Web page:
I looked down just in time to see them start turning black and then start to glow. I screamed and did the only logical thing available to me. I stripped… faster than a girl I knew in college …. never mind, different story. I am not sure at what point my coveralls had been coated in thermite to make them so flammable, but they flamed up faster than I really thought they should! I might later consider writing a letter to the Carharts company complete with pictures but right now, I was standing in the unheated barn and had gone from inconvenient to precariously dangerous. I peered out the window. So close, and yet so far. Not an hour before I had crawled from my nice warm bed, made coffee and stepped into my coveralls to begin this comedy of errors. All the layers I pulled on were in the form of mittens, socks and hat. The rest of my body, swaddled in heavy carharts would not need heavy layers. Having planned to race back to the house, pour some coffee and curl up under a blanket on the couch, I saw no need for layers of long underwear, pants, shirts, and sweaters…. as such, I had thrown on the coveralls pretty much in the same manner I had exited the bed, which is to say, in no way correct “apparel” for any public weather, let along -50!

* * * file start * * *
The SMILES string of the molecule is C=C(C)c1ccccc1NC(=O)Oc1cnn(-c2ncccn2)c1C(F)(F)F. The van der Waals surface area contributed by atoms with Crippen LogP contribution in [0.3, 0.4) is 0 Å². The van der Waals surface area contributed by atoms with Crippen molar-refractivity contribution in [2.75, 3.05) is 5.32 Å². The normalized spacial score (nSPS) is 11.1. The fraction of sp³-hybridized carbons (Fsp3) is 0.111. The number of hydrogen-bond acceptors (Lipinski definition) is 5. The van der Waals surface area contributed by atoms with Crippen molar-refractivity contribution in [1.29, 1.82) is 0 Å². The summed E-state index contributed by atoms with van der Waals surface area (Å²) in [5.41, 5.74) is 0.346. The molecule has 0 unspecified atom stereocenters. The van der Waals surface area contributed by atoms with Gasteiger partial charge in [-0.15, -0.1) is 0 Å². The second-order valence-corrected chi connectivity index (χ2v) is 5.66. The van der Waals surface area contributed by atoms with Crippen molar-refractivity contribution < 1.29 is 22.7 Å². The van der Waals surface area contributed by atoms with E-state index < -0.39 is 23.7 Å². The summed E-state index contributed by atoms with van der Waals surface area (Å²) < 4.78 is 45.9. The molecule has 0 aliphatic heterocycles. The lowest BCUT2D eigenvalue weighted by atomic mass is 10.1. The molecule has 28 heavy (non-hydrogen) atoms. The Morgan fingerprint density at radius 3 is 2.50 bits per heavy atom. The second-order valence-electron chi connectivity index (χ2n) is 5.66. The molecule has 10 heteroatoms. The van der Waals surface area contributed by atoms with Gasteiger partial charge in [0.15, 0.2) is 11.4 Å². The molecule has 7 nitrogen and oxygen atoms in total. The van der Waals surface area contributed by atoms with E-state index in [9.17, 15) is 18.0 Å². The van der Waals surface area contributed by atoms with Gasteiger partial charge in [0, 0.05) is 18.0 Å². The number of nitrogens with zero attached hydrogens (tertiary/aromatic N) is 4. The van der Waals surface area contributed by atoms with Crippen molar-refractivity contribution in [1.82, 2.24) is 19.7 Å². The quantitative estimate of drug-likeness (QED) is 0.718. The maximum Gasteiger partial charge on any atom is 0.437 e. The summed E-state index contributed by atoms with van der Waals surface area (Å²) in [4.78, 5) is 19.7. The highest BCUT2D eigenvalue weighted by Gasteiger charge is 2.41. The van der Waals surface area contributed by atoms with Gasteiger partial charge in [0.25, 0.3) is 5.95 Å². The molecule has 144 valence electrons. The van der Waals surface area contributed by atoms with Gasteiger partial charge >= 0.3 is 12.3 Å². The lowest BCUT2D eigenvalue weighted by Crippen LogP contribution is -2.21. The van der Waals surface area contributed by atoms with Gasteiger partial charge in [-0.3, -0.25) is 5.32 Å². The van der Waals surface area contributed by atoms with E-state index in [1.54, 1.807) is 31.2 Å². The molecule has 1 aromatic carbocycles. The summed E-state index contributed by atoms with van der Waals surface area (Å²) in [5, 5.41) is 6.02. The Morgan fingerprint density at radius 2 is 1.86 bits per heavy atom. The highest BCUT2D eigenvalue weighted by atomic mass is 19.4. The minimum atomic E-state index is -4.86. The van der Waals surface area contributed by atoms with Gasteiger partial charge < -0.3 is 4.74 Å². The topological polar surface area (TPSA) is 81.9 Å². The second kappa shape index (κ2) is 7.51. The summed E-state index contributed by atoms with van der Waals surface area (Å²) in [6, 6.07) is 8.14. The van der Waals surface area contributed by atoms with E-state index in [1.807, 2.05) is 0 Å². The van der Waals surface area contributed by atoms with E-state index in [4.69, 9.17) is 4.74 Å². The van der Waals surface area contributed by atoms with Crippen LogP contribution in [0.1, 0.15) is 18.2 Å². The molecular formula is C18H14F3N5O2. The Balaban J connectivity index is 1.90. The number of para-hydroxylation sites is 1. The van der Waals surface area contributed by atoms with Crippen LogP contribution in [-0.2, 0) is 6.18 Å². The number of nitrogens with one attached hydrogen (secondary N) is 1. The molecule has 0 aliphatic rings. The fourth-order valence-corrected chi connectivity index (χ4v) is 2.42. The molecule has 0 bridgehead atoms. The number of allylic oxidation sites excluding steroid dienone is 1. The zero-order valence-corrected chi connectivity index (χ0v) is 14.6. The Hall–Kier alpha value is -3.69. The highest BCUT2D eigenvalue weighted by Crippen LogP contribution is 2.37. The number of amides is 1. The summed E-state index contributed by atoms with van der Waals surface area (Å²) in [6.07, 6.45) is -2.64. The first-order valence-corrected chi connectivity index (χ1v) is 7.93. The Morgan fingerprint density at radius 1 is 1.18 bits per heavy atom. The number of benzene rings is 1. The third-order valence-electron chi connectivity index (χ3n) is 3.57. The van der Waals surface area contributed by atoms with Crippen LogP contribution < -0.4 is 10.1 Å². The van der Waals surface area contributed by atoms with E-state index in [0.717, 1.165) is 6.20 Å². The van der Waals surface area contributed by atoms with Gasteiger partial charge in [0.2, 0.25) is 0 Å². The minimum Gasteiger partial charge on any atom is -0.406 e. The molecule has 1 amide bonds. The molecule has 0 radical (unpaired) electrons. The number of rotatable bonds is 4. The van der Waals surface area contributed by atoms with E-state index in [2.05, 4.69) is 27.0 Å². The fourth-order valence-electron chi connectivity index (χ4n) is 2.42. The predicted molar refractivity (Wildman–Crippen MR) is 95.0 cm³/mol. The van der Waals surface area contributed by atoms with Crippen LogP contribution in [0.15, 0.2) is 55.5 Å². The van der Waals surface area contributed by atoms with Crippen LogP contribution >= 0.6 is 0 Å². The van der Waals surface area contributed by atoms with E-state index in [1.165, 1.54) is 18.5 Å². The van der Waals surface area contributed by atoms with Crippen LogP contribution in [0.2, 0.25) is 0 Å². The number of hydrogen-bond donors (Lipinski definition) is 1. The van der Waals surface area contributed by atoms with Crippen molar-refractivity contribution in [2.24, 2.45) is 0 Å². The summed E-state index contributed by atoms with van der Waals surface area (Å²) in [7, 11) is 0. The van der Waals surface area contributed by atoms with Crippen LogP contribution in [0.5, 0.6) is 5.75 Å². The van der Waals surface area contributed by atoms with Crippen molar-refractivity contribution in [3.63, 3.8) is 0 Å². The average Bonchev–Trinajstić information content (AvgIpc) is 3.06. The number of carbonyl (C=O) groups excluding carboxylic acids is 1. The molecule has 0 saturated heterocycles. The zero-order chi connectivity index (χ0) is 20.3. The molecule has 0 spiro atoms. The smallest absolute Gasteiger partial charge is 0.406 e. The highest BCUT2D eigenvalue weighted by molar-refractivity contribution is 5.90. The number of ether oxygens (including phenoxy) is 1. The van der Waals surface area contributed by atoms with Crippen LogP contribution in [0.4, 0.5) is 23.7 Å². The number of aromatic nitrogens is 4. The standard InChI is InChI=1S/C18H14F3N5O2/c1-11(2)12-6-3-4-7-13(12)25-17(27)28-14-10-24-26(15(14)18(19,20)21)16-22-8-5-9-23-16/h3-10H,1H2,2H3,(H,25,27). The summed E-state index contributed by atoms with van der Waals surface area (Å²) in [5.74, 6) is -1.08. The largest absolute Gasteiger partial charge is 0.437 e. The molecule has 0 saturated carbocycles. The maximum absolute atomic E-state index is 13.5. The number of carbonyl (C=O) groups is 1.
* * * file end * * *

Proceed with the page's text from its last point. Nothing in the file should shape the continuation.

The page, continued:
I started to laugh again, I didn’t have my phone with me, again, I had no plans of this turning into a greek tragedy or epic tale. And who would I call anyway? We have no neighbors to speak of, the only friends close enough were a quiet, proper family a few miles away… He was the pastor of a small conservative church…. I smiled at the thought of that. Well THAT would get me some prayer I bet!
I tested the coveralls for hot spots and redonned them. They were a lot easier to pull on now, they fit kind of like a dress but at least it provided me some protection from the wind. I grabbed the only other option I had in the barn, a tarp. I decided to head straight for the front door and the doorbell.
An hour later I had collapsed on the couch, after having made it inside, thanks to my attentive children. I redressed and watered the calves… more carefully this time. Propped the door unlatched this time and promised myself that I would shovel the garage entryway the next day…. or the day after that. I put my fingers in my coffee, smiling. It was so deliciously hot. My mind wandered to possibly bathing in hot coffee when I heard the weatherman on the news. I turned to see his bright face smiling. The forecast tomorrow… -7…. I smiled, heatwave!
Yesterday Miranda posted a picture of Mark riding a pretty mare that is in training with them. The sun was shining, the grass was green. Mark appeared to be in a nice shirt… long sleeve, but not insulated!…. comfortable….
I’m pretty sure this was the look on my face…
Stay warm friends! And good luck to all those competing in the Mustang Magic competition January 20-23.